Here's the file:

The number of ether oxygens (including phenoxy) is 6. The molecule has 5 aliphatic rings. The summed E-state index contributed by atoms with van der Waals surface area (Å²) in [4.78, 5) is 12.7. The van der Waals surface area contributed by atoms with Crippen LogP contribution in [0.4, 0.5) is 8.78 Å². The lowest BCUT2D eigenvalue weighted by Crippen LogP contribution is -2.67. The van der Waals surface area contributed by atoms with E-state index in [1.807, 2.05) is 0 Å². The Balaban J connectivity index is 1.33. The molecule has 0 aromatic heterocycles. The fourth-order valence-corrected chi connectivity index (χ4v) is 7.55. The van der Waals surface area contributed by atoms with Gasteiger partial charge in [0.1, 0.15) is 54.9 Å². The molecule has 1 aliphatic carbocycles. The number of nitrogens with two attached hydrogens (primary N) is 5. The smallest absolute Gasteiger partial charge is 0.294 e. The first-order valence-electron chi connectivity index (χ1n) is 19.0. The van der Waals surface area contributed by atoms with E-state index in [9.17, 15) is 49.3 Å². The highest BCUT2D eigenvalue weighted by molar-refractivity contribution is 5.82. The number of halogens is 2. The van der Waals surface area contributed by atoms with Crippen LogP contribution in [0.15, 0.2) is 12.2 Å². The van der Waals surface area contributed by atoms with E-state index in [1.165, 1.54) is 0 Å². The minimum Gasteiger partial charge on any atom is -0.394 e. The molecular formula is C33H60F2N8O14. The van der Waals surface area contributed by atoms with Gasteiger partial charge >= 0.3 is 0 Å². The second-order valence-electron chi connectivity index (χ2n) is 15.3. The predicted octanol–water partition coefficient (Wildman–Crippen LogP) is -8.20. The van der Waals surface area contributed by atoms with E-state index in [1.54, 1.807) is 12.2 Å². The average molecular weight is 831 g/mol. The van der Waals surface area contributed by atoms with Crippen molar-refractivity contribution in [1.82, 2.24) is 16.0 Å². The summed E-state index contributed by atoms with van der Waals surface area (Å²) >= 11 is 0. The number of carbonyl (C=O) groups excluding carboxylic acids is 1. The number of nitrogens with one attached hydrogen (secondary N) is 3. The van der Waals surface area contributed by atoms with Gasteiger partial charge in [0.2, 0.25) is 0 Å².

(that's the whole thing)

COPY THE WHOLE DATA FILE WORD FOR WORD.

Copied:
The number of ether oxygens (including phenoxy) is 6. The molecule has 5 aliphatic rings. The summed E-state index contributed by atoms with van der Waals surface area (Å²) in [4.78, 5) is 12.7. The van der Waals surface area contributed by atoms with Crippen LogP contribution in [0.4, 0.5) is 8.78 Å². The lowest BCUT2D eigenvalue weighted by Crippen LogP contribution is -2.67. The van der Waals surface area contributed by atoms with E-state index in [1.807, 2.05) is 0 Å². The Balaban J connectivity index is 1.33. The molecule has 0 aromatic heterocycles. The fourth-order valence-corrected chi connectivity index (χ4v) is 7.55. The van der Waals surface area contributed by atoms with Gasteiger partial charge in [0.1, 0.15) is 54.9 Å². The molecule has 1 aliphatic carbocycles. The number of nitrogens with two attached hydrogens (primary N) is 5. The smallest absolute Gasteiger partial charge is 0.294 e. The first-order valence-electron chi connectivity index (χ1n) is 19.0. The van der Waals surface area contributed by atoms with E-state index in [9.17, 15) is 49.3 Å². The highest BCUT2D eigenvalue weighted by molar-refractivity contribution is 5.82. The number of halogens is 2. The van der Waals surface area contributed by atoms with Crippen LogP contribution in [0.15, 0.2) is 12.2 Å². The van der Waals surface area contributed by atoms with E-state index in [1.165, 1.54) is 0 Å². The minimum Gasteiger partial charge on any atom is -0.394 e. The molecular formula is C33H60F2N8O14. The van der Waals surface area contributed by atoms with Gasteiger partial charge >= 0.3 is 0 Å². The second-order valence-electron chi connectivity index (χ2n) is 15.3. The predicted octanol–water partition coefficient (Wildman–Crippen LogP) is -8.20. The van der Waals surface area contributed by atoms with E-state index in [1.54, 1.807) is 12.2 Å². The average molecular weight is 831 g/mol. The van der Waals surface area contributed by atoms with Crippen molar-refractivity contribution in [1.82, 2.24) is 16.0 Å². The summed E-state index contributed by atoms with van der Waals surface area (Å²) >= 11 is 0. The number of carbonyl (C=O) groups excluding carboxylic acids is 1. The number of nitrogens with one attached hydrogen (secondary N) is 3. The van der Waals surface area contributed by atoms with Gasteiger partial charge in [0.2, 0.25) is 0 Å².